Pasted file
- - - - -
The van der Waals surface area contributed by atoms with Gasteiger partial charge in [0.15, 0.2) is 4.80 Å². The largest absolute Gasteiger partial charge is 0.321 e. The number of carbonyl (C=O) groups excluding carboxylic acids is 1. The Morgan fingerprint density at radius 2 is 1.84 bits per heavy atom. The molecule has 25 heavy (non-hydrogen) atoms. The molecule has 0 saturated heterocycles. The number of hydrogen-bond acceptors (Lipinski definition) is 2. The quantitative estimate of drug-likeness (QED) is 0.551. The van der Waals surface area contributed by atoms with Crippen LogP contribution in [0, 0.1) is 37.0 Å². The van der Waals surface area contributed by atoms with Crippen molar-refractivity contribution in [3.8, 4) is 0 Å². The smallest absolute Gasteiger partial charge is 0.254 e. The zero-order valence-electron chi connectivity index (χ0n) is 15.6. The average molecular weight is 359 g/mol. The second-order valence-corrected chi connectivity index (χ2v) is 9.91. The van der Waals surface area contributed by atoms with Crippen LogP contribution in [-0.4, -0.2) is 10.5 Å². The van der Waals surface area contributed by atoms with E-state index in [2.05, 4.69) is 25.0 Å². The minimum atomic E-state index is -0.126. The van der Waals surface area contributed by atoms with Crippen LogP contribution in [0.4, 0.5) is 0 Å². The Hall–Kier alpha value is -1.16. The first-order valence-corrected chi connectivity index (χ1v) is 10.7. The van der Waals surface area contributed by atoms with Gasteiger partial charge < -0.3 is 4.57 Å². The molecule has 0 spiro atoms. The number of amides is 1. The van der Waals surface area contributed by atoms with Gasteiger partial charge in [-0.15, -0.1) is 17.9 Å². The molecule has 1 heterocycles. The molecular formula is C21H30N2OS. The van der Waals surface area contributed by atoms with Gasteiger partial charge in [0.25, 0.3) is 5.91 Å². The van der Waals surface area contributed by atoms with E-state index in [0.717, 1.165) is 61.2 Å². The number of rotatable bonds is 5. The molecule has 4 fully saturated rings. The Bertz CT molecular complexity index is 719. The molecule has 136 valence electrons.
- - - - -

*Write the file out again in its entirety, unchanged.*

The van der Waals surface area contributed by atoms with Gasteiger partial charge in [0.15, 0.2) is 4.80 Å². The largest absolute Gasteiger partial charge is 0.321 e. The number of carbonyl (C=O) groups excluding carboxylic acids is 1. The Morgan fingerprint density at radius 2 is 1.84 bits per heavy atom. The molecule has 25 heavy (non-hydrogen) atoms. The molecule has 0 saturated heterocycles. The number of hydrogen-bond acceptors (Lipinski definition) is 2. The quantitative estimate of drug-likeness (QED) is 0.551. The van der Waals surface area contributed by atoms with Crippen LogP contribution in [0, 0.1) is 37.0 Å². The van der Waals surface area contributed by atoms with Crippen molar-refractivity contribution in [3.8, 4) is 0 Å². The smallest absolute Gasteiger partial charge is 0.254 e. The zero-order valence-electron chi connectivity index (χ0n) is 15.6. The average molecular weight is 359 g/mol. The second-order valence-corrected chi connectivity index (χ2v) is 9.91. The van der Waals surface area contributed by atoms with Crippen LogP contribution in [-0.4, -0.2) is 10.5 Å². The van der Waals surface area contributed by atoms with E-state index in [2.05, 4.69) is 25.0 Å². The minimum atomic E-state index is -0.126. The van der Waals surface area contributed by atoms with Crippen LogP contribution in [0.4, 0.5) is 0 Å². The Hall–Kier alpha value is -1.16. The first-order valence-corrected chi connectivity index (χ1v) is 10.7. The van der Waals surface area contributed by atoms with Gasteiger partial charge < -0.3 is 4.57 Å². The molecule has 0 spiro atoms. The number of amides is 1. The van der Waals surface area contributed by atoms with Gasteiger partial charge in [-0.15, -0.1) is 17.9 Å². The molecule has 1 heterocycles. The molecular formula is C21H30N2OS. The van der Waals surface area contributed by atoms with Gasteiger partial charge in [0.25, 0.3) is 5.91 Å². The van der Waals surface area contributed by atoms with E-state index in [0.717, 1.165) is 61.2 Å². The number of rotatable bonds is 5. The molecule has 4 fully saturated rings. The Bertz CT molecular complexity index is 719. The molecule has 136 valence electrons.